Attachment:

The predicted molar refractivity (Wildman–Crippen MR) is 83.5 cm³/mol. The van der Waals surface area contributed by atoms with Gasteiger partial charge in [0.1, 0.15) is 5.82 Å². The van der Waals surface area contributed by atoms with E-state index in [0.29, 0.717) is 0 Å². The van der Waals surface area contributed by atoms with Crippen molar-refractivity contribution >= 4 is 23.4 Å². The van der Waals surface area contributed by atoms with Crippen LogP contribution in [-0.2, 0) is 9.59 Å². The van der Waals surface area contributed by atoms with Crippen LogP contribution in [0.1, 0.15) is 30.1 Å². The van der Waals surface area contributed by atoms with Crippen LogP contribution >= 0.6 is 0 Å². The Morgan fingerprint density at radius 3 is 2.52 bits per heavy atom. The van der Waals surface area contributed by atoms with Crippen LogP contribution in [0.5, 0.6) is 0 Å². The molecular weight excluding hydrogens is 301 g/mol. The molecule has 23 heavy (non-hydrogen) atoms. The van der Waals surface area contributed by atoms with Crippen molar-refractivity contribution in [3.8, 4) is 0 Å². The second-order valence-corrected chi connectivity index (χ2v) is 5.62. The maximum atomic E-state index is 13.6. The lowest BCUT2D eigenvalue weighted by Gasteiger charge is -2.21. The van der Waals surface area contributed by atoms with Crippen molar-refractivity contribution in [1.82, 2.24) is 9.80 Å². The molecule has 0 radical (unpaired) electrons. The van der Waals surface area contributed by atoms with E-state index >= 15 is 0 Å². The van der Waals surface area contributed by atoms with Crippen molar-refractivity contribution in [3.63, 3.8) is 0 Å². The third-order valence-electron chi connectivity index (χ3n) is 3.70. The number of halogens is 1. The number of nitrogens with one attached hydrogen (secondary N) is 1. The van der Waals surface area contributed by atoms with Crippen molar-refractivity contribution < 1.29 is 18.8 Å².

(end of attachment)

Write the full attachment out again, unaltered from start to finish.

The predicted molar refractivity (Wildman–Crippen MR) is 83.5 cm³/mol. The van der Waals surface area contributed by atoms with Gasteiger partial charge in [0.1, 0.15) is 5.82 Å². The van der Waals surface area contributed by atoms with E-state index in [0.29, 0.717) is 0 Å². The van der Waals surface area contributed by atoms with Crippen molar-refractivity contribution >= 4 is 23.4 Å². The van der Waals surface area contributed by atoms with Crippen LogP contribution in [-0.2, 0) is 9.59 Å². The van der Waals surface area contributed by atoms with Crippen LogP contribution in [0.1, 0.15) is 30.1 Å². The van der Waals surface area contributed by atoms with Crippen LogP contribution >= 0.6 is 0 Å². The Morgan fingerprint density at radius 3 is 2.52 bits per heavy atom. The van der Waals surface area contributed by atoms with Crippen LogP contribution in [0.5, 0.6) is 0 Å². The molecular weight excluding hydrogens is 301 g/mol. The molecule has 23 heavy (non-hydrogen) atoms. The van der Waals surface area contributed by atoms with Crippen molar-refractivity contribution in [3.8, 4) is 0 Å². The second-order valence-corrected chi connectivity index (χ2v) is 5.62. The maximum atomic E-state index is 13.6. The lowest BCUT2D eigenvalue weighted by Gasteiger charge is -2.21. The van der Waals surface area contributed by atoms with Crippen molar-refractivity contribution in [1.82, 2.24) is 9.80 Å². The molecule has 0 radical (unpaired) electrons. The van der Waals surface area contributed by atoms with E-state index >= 15 is 0 Å². The van der Waals surface area contributed by atoms with Crippen molar-refractivity contribution in [3.63, 3.8) is 0 Å². The third-order valence-electron chi connectivity index (χ3n) is 3.70. The number of halogens is 1. The number of nitrogens with one attached hydrogen (secondary N) is 1. The van der Waals surface area contributed by atoms with Crippen molar-refractivity contribution < 1.29 is 18.8 Å².